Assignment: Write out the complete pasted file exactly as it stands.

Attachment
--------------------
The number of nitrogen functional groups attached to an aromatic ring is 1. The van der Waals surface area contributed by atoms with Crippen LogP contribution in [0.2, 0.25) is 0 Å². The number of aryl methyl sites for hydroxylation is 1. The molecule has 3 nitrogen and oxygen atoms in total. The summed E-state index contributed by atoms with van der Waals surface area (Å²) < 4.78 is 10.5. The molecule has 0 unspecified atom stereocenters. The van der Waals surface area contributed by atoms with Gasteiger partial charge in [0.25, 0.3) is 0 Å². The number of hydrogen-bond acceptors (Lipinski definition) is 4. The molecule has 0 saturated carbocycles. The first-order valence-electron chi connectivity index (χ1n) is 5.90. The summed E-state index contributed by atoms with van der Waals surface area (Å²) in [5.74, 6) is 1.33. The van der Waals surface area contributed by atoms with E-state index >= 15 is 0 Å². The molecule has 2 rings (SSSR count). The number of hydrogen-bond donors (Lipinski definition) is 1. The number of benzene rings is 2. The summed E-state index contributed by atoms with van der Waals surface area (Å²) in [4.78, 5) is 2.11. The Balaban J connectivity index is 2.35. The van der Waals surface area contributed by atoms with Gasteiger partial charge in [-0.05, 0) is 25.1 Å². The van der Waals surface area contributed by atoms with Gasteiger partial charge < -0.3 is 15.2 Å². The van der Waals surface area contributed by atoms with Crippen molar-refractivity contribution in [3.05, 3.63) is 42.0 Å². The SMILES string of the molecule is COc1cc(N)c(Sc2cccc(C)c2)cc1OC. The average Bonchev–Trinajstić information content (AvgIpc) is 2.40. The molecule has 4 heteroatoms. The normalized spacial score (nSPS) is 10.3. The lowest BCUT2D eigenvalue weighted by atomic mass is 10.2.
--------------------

The number of nitrogen functional groups attached to an aromatic ring is 1. The van der Waals surface area contributed by atoms with Crippen LogP contribution in [0.2, 0.25) is 0 Å². The number of aryl methyl sites for hydroxylation is 1. The molecule has 3 nitrogen and oxygen atoms in total. The summed E-state index contributed by atoms with van der Waals surface area (Å²) < 4.78 is 10.5. The molecule has 0 unspecified atom stereocenters. The van der Waals surface area contributed by atoms with Gasteiger partial charge in [0.25, 0.3) is 0 Å². The number of hydrogen-bond acceptors (Lipinski definition) is 4. The molecule has 0 saturated carbocycles. The first-order valence-electron chi connectivity index (χ1n) is 5.90. The summed E-state index contributed by atoms with van der Waals surface area (Å²) in [5.74, 6) is 1.33. The van der Waals surface area contributed by atoms with E-state index >= 15 is 0 Å². The molecule has 2 rings (SSSR count). The number of hydrogen-bond donors (Lipinski definition) is 1. The number of benzene rings is 2. The summed E-state index contributed by atoms with van der Waals surface area (Å²) in [4.78, 5) is 2.11. The Balaban J connectivity index is 2.35. The van der Waals surface area contributed by atoms with Gasteiger partial charge in [-0.05, 0) is 25.1 Å². The van der Waals surface area contributed by atoms with Gasteiger partial charge < -0.3 is 15.2 Å². The van der Waals surface area contributed by atoms with Crippen molar-refractivity contribution in [3.05, 3.63) is 42.0 Å². The SMILES string of the molecule is COc1cc(N)c(Sc2cccc(C)c2)cc1OC. The average Bonchev–Trinajstić information content (AvgIpc) is 2.40. The molecule has 4 heteroatoms. The normalized spacial score (nSPS) is 10.3. The lowest BCUT2D eigenvalue weighted by atomic mass is 10.2.